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Openbravo’s Good News in Retail This Week: April 21

3 min read

This week, we look at what retailers are doing to ensure a progressive return to business. Retailers keep their inventory in transit, fashion sales increase in Italy, online sales break the record, augmented reality gains momentum, and retailers considers recycling overstock…

Can Retailers Cut Losses by Slowing Down Shipments?

Right now, fashion retailers could be facing up to £15bn in stock write-offs as a result of the coronavirus lockdown. Some retailers have turned to cancelling orders from suppliers, but another way to minimize their losses is by keeping inventory in transit a little longer.

In fact, shipping companies have been pushing to slow down more of their shipments because it saves money on fuel and reduces greenhouse gas emissions significantly. At the same time, slow steaming enables retailers to keep inventory from overflowing in their warehouses or having to pay for extra warehouse space. It also frees up space at origin factories and warehouses and avoid excess inventory at site, so that they can re-purpose the space as needed.

Maersk and Mediterranean Shipping Company, the world’s two largest ocean carriers, are both offering retailers the option to store unwanted shipments at cheaper locations around the globe until it is needed.

Promising Signs of Recovery in the Italian Fashion Sector

Reflecting rising consumer confidence, Italy’s important fashion and accessories sector has experienced a steady climb in orders of 18 percent and an increase in revenue of 13 percent since the end of March Among the fashion items seeing a wider global uplift right now are luxury goods such as handbags and trainers, along with gloves and sportswear.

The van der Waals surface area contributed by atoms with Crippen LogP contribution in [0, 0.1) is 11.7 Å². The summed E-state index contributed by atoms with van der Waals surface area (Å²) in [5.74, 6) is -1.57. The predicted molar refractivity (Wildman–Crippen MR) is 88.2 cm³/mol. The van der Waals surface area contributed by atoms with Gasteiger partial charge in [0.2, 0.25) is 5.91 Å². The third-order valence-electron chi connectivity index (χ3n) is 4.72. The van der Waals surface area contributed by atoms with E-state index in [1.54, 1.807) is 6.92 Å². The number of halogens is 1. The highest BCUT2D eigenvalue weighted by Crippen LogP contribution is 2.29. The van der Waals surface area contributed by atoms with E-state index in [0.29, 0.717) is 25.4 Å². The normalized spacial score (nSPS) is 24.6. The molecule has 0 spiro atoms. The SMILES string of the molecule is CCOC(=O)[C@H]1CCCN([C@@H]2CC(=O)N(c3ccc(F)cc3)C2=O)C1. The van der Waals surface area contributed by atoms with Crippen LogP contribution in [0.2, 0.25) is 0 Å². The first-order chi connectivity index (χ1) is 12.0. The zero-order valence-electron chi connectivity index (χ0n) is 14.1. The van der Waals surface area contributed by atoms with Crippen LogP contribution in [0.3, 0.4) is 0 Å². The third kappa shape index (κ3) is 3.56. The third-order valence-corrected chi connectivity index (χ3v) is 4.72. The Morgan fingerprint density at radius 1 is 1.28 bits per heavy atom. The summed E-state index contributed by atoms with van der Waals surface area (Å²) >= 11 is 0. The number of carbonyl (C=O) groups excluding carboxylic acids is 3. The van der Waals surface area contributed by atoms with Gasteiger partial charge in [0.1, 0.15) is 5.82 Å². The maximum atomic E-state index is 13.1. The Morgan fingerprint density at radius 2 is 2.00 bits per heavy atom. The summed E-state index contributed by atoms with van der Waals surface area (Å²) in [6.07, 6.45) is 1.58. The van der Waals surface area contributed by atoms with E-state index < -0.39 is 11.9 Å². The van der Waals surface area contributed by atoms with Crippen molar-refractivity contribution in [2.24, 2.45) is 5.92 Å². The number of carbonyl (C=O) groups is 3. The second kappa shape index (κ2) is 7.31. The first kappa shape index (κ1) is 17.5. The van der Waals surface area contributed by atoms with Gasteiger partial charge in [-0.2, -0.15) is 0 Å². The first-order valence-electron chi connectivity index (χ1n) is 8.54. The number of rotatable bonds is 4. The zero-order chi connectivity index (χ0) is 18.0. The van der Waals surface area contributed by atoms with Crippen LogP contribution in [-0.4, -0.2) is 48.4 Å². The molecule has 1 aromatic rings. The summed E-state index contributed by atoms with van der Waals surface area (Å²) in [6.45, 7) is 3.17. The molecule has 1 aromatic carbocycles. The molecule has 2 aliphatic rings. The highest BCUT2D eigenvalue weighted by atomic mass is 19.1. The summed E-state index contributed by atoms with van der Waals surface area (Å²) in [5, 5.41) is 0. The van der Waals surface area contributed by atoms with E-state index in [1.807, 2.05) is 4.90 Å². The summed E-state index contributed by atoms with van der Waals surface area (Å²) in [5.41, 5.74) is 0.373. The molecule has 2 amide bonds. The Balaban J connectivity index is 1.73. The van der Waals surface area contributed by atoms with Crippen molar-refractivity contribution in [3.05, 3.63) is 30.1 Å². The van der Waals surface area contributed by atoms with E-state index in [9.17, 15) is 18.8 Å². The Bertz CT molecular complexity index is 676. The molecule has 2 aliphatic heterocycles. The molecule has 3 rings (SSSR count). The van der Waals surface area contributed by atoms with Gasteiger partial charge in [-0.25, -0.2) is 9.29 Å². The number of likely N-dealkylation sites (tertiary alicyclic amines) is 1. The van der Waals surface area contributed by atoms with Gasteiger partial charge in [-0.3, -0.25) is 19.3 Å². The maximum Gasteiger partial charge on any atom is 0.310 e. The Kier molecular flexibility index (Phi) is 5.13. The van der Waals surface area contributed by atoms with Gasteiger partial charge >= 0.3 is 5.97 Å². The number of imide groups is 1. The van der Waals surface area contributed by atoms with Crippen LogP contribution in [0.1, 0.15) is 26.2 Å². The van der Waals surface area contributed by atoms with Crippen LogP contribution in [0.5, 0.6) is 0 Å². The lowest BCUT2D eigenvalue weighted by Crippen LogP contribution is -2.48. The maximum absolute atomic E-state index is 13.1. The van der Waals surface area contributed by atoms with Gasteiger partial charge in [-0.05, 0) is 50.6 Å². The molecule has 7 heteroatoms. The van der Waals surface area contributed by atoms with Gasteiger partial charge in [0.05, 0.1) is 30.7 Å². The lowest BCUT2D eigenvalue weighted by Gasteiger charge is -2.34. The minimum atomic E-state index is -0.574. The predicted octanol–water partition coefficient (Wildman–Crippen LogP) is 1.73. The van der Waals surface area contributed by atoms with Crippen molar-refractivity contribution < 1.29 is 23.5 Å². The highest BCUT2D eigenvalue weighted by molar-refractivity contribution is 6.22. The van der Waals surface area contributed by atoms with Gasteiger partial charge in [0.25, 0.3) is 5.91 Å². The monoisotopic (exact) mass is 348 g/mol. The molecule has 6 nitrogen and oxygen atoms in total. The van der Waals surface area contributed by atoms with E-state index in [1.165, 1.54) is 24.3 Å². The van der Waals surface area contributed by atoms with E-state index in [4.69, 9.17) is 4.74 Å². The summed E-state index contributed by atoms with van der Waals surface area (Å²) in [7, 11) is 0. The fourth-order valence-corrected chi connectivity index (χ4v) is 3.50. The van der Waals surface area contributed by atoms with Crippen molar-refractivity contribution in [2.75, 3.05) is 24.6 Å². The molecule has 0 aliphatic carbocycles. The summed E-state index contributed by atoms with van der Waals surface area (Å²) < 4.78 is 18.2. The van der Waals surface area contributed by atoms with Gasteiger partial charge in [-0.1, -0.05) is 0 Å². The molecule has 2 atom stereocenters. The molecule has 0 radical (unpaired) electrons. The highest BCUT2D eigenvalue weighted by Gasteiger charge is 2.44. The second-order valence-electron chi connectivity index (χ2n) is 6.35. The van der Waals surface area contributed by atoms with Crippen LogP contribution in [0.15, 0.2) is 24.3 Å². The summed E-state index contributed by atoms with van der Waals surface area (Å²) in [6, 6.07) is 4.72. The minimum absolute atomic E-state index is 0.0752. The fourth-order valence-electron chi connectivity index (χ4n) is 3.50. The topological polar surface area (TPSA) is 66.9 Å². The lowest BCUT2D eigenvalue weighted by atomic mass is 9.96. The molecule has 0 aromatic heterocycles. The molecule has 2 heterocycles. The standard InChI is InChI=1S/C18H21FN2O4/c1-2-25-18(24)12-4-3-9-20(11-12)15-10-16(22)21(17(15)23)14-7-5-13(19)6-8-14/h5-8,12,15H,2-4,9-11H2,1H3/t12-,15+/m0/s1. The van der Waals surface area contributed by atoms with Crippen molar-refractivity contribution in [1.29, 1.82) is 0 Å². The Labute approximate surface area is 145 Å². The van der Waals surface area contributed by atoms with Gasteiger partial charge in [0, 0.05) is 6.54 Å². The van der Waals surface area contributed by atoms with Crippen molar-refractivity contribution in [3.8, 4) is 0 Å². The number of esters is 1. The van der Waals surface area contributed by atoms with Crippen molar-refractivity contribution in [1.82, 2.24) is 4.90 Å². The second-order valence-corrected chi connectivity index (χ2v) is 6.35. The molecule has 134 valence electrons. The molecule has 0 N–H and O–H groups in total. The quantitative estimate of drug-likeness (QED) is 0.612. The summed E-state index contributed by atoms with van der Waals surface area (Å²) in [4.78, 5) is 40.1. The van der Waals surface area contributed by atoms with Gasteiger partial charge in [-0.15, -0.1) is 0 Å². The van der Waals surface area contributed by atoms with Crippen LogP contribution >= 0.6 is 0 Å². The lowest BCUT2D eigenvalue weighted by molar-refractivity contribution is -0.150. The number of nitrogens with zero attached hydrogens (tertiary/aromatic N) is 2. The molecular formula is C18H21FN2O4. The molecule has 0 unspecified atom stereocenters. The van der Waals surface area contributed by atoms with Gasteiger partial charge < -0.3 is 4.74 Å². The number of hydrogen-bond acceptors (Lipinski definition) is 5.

As the world slowly emerges from the COVID-19 crisis,  it is clear that many consumers will  prefer to buy online, so a rise in online fashion orders in Italy is a clear sign of an improvement in consumer sentiment that will help all fashion retailers, not just e-tailers.

Record Jump in Online Sales Encourages Retailers to Expand Online

Non-store retail sales in the UK experienced a 125 percent increase in the week to April 12, the biggest year-on-year increase since 2010, according to the BDO High Street Sales Tracker, a well-followed indicator of consumer sentiment.

In fact, 20 luxury brands have taken this opportunity to open online shops on, a leading Chinese  eCommerce platform, and have been able to sell up to 90 percent of their stock within a month. Even if it won’t make up for all the lost sales, customers are showing a willingness to buy online and retailers can no longer afford to see online channels as the competition.

More Online Shopping Makes Augmented Reality a Priority 

Even without coronavirus, augmented reality has already proven to increase conversion rates and decrease decision-making time. Customers using AR technology will likely make better buying decisions, and ultimately, less returns.

Augmented reality, social commerce, and shoppable streaming were already around before this pandemic. Retailers that already have AR capabilities in place are better prepared because consumers can get a better visualization of how furniture, cosmetics, and other products look before they make their purchase.

As customers get more comfortable with using social commerce and augmented reality apps like Sephora’s Virtual Artist or IKEA’s Place, retailers have an extra incentive for using these technologies to deliver a better virtual shopping experience.

Fashion Recycling Could Offset Inventory Losses

Sustainability may not seem like a priority, but as fashion retailers are forced to slow down and re-think their supply chains in economic terms, now may be the best time to implement their sustainability plans.

Ultimately, the goal in the fashion industry is to ensure its materials come from sustainable or recycled sources and find ways to make sure they do not end up as waste. Uniqlo, for example, has renowned sustainability model where unsold items are either recycled into new clothing or donated.

As retailers are faced with large quantities of inventory that they may not be able to sell, retailers may find that using some of that excess inventory to make at least some of their new products is more cost-effective than using new materials. Moreover, strengthening this circular economy could deliver some of the resilience in supply chains that help the fashion sector become more sustainable for the long-term.